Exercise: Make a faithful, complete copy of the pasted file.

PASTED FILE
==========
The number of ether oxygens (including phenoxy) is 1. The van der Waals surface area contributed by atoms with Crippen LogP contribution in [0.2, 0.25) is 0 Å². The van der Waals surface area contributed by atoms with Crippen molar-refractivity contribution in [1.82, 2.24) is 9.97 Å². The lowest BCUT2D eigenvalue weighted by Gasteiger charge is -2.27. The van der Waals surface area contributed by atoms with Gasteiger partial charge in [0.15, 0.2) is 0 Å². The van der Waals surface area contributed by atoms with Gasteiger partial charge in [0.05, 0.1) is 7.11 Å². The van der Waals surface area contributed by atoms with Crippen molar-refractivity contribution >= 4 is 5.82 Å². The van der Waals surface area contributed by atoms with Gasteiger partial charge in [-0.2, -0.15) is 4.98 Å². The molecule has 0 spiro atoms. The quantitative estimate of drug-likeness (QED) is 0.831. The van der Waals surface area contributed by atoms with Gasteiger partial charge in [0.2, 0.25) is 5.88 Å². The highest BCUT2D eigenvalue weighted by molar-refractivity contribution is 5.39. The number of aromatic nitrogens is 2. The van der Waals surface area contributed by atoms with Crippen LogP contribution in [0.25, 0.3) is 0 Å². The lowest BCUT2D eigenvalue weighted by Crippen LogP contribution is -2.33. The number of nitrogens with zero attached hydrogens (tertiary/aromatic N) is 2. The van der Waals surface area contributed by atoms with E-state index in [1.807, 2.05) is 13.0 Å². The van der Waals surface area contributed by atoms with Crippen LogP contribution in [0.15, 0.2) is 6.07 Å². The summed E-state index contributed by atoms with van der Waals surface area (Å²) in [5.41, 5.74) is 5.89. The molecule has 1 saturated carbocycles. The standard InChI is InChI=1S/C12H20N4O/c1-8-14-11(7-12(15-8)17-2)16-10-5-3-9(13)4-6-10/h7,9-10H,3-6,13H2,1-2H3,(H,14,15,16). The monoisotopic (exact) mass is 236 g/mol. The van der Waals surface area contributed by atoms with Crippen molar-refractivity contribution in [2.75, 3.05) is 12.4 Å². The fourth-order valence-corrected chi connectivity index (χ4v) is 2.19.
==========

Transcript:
The number of ether oxygens (including phenoxy) is 1. The van der Waals surface area contributed by atoms with Crippen LogP contribution in [0.2, 0.25) is 0 Å². The van der Waals surface area contributed by atoms with Crippen molar-refractivity contribution in [1.82, 2.24) is 9.97 Å². The lowest BCUT2D eigenvalue weighted by Gasteiger charge is -2.27. The van der Waals surface area contributed by atoms with Gasteiger partial charge in [0.15, 0.2) is 0 Å². The van der Waals surface area contributed by atoms with Gasteiger partial charge in [0.05, 0.1) is 7.11 Å². The van der Waals surface area contributed by atoms with Crippen molar-refractivity contribution >= 4 is 5.82 Å². The van der Waals surface area contributed by atoms with Gasteiger partial charge in [-0.2, -0.15) is 4.98 Å². The molecule has 0 spiro atoms. The quantitative estimate of drug-likeness (QED) is 0.831. The van der Waals surface area contributed by atoms with Gasteiger partial charge in [0.2, 0.25) is 5.88 Å². The highest BCUT2D eigenvalue weighted by molar-refractivity contribution is 5.39. The number of aromatic nitrogens is 2. The van der Waals surface area contributed by atoms with Crippen LogP contribution in [0.25, 0.3) is 0 Å². The lowest BCUT2D eigenvalue weighted by Crippen LogP contribution is -2.33. The number of nitrogens with zero attached hydrogens (tertiary/aromatic N) is 2. The van der Waals surface area contributed by atoms with E-state index in [1.807, 2.05) is 13.0 Å². The van der Waals surface area contributed by atoms with Crippen LogP contribution in [0.15, 0.2) is 6.07 Å². The summed E-state index contributed by atoms with van der Waals surface area (Å²) in [5.41, 5.74) is 5.89. The molecule has 1 saturated carbocycles. The standard InChI is InChI=1S/C12H20N4O/c1-8-14-11(7-12(15-8)17-2)16-10-5-3-9(13)4-6-10/h7,9-10H,3-6,13H2,1-2H3,(H,14,15,16). The monoisotopic (exact) mass is 236 g/mol. The van der Waals surface area contributed by atoms with Crippen molar-refractivity contribution in [2.75, 3.05) is 12.4 Å². The fourth-order valence-corrected chi connectivity index (χ4v) is 2.19.